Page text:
And there's always a human in the loop. Always. So, you will always check…is this what the generative AI created, or this is what our statistical AI found - and is that okay? We simulate it and ask: Is it fine? Are there no weird things happening?

It’s almost like if you would ask a colleague to check before you put something in production, that is what we currently do with AI. 

Walker did admit that some clients are asking if they should ‘take off the straight jacket’ (meaning, the human in the loop), but Walker notes that this would probably run counter to AI regulations and questioned whether it is even possible at this moment in time. 

And whilst Pega is more broadly talking about the desired end state being an ‘autonomous enterprise’ through AI adoption, van der Putten was keen to reiterate that this doesn’t mean no people involved at all. Rather an autonomous enterprise is one that has functions that are using AI to continuously optimize and help businesses make better decisions:

Take the scenario of marketing offers…you could come up with new recommendations using generative AI and get very creative, but ultimately you sign it off and say ‘these are recommendations that we can release ‘into the wild’’. 

But you’re not releasing it into the wild, we're releasing it to the ‘left brain’. And there it's working autonomously. It's really self optimizing towards which next best action is most relevant to a particular customer in a particular context. 

We have customers doing billions, in excess of 10 billion, of those decisions per year. That process then is running pretty autonomously, but you are in control of what type of recommendation you want to release in the first place. 

Walker also noted that whilst Pega is an AI company, it isn’t building large language models itself and isn’t throwing customer data over the wall to another provider. It’s worth remembering that when we talk about large language models, whilst they may be showcasing incredible abilities, scientists and researchers aren’t entirely clear on how they actually work. For enterprises that rely on traceability and explainability to show how and why they’ve processed customer data, this will likely be unsatisfactory. As Walker notes:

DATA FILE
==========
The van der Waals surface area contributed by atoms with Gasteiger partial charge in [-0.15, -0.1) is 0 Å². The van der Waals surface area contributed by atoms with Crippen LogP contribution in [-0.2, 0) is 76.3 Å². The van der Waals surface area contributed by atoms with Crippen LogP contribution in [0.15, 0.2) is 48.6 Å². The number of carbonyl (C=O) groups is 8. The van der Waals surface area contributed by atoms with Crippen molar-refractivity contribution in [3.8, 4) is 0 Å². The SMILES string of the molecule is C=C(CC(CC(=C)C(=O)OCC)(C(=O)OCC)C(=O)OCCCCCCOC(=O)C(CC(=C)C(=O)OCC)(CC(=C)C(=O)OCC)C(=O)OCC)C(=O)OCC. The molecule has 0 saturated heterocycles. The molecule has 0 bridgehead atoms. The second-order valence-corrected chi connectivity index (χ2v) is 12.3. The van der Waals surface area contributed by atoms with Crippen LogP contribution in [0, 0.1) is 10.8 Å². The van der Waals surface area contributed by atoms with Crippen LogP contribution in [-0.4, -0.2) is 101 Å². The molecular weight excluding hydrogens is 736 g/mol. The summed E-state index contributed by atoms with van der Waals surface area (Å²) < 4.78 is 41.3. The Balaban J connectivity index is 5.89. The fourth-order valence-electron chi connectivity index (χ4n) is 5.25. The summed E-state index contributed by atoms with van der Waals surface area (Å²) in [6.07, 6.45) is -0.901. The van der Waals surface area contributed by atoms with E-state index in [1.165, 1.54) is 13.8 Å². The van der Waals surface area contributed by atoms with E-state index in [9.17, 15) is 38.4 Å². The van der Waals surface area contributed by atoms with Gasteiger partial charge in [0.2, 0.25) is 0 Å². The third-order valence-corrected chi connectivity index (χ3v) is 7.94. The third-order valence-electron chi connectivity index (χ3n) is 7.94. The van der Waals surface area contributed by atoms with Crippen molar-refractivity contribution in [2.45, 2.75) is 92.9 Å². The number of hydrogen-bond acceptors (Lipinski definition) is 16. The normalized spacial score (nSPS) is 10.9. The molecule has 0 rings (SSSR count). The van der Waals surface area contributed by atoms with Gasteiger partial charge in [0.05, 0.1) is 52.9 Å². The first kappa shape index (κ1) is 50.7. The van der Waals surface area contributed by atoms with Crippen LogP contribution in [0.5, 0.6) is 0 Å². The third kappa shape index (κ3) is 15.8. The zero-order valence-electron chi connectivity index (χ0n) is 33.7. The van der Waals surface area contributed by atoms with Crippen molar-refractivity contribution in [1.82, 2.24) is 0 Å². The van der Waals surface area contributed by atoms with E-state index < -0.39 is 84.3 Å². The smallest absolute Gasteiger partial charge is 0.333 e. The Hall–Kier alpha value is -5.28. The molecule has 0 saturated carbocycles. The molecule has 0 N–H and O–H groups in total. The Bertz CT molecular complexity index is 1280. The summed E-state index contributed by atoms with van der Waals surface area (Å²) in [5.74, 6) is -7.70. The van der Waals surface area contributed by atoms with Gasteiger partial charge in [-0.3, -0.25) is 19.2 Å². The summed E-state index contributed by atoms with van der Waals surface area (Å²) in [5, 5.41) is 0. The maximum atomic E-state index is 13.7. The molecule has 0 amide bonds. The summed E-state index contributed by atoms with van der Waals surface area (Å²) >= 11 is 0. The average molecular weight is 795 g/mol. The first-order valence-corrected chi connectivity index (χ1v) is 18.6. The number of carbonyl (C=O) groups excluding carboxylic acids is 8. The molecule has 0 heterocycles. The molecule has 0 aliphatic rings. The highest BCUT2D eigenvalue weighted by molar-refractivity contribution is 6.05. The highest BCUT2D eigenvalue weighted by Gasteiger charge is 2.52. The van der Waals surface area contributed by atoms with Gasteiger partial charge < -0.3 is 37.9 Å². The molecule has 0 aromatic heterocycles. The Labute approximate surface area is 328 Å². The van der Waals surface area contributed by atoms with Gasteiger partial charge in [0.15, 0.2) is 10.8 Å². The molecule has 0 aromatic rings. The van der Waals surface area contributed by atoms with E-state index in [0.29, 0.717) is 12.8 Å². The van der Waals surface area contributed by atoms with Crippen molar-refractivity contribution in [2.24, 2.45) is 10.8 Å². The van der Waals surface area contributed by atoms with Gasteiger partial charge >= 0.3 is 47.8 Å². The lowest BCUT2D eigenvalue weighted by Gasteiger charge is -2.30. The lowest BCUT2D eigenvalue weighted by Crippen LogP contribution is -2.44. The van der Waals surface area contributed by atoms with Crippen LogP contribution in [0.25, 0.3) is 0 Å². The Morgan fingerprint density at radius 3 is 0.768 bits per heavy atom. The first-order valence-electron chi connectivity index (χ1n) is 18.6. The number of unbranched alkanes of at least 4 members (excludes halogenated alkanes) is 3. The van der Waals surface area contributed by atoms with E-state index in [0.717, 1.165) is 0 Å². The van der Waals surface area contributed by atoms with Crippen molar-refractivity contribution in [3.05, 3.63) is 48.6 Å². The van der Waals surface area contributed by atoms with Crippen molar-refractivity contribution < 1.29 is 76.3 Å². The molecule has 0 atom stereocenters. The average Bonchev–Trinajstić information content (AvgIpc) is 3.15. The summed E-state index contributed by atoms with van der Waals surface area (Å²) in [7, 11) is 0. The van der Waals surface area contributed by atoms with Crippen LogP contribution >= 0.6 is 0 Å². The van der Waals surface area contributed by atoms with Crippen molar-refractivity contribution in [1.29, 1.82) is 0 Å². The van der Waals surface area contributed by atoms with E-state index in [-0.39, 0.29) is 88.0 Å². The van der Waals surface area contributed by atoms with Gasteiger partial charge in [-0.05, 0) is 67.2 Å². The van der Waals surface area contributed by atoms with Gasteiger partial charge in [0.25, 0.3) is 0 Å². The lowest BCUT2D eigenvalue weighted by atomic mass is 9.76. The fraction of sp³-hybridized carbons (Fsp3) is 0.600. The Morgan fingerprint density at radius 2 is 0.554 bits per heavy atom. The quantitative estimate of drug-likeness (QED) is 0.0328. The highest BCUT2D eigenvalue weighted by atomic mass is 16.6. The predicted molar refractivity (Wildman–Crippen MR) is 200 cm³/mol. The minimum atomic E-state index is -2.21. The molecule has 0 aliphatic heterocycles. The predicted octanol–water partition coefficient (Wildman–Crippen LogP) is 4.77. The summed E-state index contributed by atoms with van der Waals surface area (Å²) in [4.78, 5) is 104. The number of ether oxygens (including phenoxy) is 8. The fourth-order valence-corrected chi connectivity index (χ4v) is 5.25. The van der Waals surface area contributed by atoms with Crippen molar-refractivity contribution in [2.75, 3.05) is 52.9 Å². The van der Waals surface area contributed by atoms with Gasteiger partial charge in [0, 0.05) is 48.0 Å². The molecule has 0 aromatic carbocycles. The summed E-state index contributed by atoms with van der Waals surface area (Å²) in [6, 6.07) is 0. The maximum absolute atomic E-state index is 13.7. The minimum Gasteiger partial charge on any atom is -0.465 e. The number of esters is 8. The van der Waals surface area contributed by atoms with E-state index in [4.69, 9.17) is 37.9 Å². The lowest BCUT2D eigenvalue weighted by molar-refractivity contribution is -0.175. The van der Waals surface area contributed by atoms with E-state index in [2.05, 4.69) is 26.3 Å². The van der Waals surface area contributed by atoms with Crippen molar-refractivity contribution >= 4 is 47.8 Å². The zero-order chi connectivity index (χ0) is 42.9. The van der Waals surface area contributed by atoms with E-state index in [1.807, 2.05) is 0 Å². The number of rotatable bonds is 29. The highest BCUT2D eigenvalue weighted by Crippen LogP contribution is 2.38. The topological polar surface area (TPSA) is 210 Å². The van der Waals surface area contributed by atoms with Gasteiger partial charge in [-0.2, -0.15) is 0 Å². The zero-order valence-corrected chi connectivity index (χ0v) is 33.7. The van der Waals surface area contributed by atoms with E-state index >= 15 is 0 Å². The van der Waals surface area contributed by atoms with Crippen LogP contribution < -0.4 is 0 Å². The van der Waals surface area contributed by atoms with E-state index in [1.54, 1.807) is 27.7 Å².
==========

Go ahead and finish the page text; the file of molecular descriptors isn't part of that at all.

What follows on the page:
Our focus is very much on very large organizations, complex organizations, because we solve complex problems. As a function, I think they're a little bit more cautious. They're also almost always fully regulated. I think in that sense there is relatively good discipline around AI. 

I think honestly, the use cases that we have, we don't do everything - Pega is an AI company, but we are not creating these generative models ourselves. And even the statistical AI that we do build, when it learns, it learns behind the firewalls of these organizations on their customer data. We don’t do any of that. So I think we have a restrained version.